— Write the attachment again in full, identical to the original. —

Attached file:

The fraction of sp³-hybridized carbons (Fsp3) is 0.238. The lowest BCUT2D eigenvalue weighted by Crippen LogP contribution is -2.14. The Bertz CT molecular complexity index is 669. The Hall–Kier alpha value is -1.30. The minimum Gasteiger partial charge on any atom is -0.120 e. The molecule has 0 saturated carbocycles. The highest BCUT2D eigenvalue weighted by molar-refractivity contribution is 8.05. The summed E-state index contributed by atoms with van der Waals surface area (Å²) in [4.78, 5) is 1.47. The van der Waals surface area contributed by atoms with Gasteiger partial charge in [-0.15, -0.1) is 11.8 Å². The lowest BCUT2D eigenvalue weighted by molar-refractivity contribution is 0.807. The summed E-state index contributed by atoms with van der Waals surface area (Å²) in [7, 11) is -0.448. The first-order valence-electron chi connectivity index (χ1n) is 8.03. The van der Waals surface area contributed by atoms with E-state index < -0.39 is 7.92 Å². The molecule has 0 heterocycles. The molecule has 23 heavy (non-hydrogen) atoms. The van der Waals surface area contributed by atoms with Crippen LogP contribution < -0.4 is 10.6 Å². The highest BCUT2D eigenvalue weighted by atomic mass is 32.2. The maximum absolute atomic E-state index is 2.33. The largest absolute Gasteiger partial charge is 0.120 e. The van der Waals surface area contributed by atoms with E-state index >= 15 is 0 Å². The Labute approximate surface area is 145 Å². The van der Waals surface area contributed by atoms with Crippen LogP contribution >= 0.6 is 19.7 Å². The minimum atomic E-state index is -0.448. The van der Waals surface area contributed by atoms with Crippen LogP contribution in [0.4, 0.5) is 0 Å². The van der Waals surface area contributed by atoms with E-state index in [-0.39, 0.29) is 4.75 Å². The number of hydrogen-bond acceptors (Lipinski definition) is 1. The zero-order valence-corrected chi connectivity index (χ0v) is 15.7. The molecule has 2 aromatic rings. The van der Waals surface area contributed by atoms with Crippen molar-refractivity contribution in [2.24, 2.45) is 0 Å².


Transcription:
The fraction of sp³-hybridized carbons (Fsp3) is 0.238. The lowest BCUT2D eigenvalue weighted by Crippen LogP contribution is -2.14. The Bertz CT molecular complexity index is 669. The Hall–Kier alpha value is -1.30. The minimum Gasteiger partial charge on any atom is -0.120 e. The molecule has 0 saturated carbocycles. The highest BCUT2D eigenvalue weighted by molar-refractivity contribution is 8.05. The summed E-state index contributed by atoms with van der Waals surface area (Å²) in [4.78, 5) is 1.47. The van der Waals surface area contributed by atoms with Gasteiger partial charge in [-0.15, -0.1) is 11.8 Å². The lowest BCUT2D eigenvalue weighted by molar-refractivity contribution is 0.807. The summed E-state index contributed by atoms with van der Waals surface area (Å²) in [7, 11) is -0.448. The first-order valence-electron chi connectivity index (χ1n) is 8.03. The van der Waals surface area contributed by atoms with E-state index < -0.39 is 7.92 Å². The molecule has 0 heterocycles. The molecule has 23 heavy (non-hydrogen) atoms. The van der Waals surface area contributed by atoms with Crippen LogP contribution < -0.4 is 10.6 Å². The highest BCUT2D eigenvalue weighted by atomic mass is 32.2. The maximum absolute atomic E-state index is 2.33. The largest absolute Gasteiger partial charge is 0.120 e. The van der Waals surface area contributed by atoms with E-state index >= 15 is 0 Å². The Labute approximate surface area is 145 Å². The van der Waals surface area contributed by atoms with Crippen LogP contribution >= 0.6 is 19.7 Å². The minimum atomic E-state index is -0.448. The van der Waals surface area contributed by atoms with Crippen LogP contribution in [0.4, 0.5) is 0 Å². The van der Waals surface area contributed by atoms with E-state index in [-0.39, 0.29) is 4.75 Å². The number of hydrogen-bond acceptors (Lipinski definition) is 1. The zero-order valence-corrected chi connectivity index (χ0v) is 15.7. The molecule has 2 aromatic rings. The van der Waals surface area contributed by atoms with Crippen molar-refractivity contribution in [2.24, 2.45) is 0 Å².